Blink: The Power of Thinking Without Thinking Blink question


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So this is required reading for High School Psychology...


I liked it, but I'd also recommend Influence and anything by Ronald K. Siegel.


I actually read this book while I was taking a social psychology class in college and thought they went really well together. The author mentions many key terms you will later learn in class and it's nice to be able to make these types of associations. I haven't read many other psychology based novels so my opinion is probably not the best, however I still found it to be extremely complementary and interesting.


Influence is a great book. So are The Man Who Mistook His Wife for a Hat, The Tell-Tale Brain, and Musicophilia.


I enjoyed this book. It may not help the most for psychology, but it'll help you with interviews and stuff. And I can definitely see how it works with psychology. I would suggest reading it.


I think that this is a great book if the reader has an interest in psychology. But for studying psychology or neurobiology or cognitive/behavioural psychology I would recommend something more technical such as Neuropsychoanalysis in Practice: Brain, Self and Objects, it's pretty advanced but at least it's conclusive.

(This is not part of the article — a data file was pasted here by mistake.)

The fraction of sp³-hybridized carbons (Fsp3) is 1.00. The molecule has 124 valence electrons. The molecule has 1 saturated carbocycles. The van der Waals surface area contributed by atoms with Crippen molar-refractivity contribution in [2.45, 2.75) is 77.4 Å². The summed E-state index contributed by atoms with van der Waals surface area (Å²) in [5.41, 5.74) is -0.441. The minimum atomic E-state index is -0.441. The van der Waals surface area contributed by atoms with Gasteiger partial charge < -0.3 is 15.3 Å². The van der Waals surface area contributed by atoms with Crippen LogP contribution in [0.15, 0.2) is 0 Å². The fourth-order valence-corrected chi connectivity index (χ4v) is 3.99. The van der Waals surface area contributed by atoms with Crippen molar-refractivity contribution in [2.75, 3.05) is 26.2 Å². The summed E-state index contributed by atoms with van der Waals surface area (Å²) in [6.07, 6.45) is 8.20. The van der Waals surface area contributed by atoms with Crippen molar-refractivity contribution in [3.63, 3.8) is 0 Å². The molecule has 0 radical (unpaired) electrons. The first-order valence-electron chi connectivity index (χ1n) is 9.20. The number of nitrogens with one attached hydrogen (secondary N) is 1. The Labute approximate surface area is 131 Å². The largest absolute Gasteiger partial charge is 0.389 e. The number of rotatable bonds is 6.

Blink has its flaws, but this is the kind of stuff Intro to Psych students should read - it's easy to digest and summarizes lots of super interesting research.


I'm electrical engineer and I couldn't have understood better. Maybe if I was psychologist I could have got it differently, not better.


Regardless of whether or not it will help you in your class, it's a painless read. There are two examples you should pay special attention to. The first is how the initial taste differs from our later sense of taste (Coke/Pepsi Challenge). This is an important clue about how the brain can be tricked into making poor food choices. The second example is the material on racism, which has especial resonance after the Ferguson incident. Gladwell gives a Harvard website that you should look at. You should also have an interesting time discussing whether or not you agree with his analysis of the Diallo incident.

Psychology is an extremely broad discipline with a lot of the most recent work being done in neuropsychology. It would be hard to get a "leg up" from reading any single book.

Good luck with your studies.


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Books mentioned in this topic

Blink: The Power of Thinking Without Thinking (other topics)
Neuropsychoanalysis in Practice: Brain, Self and Objects (other topics)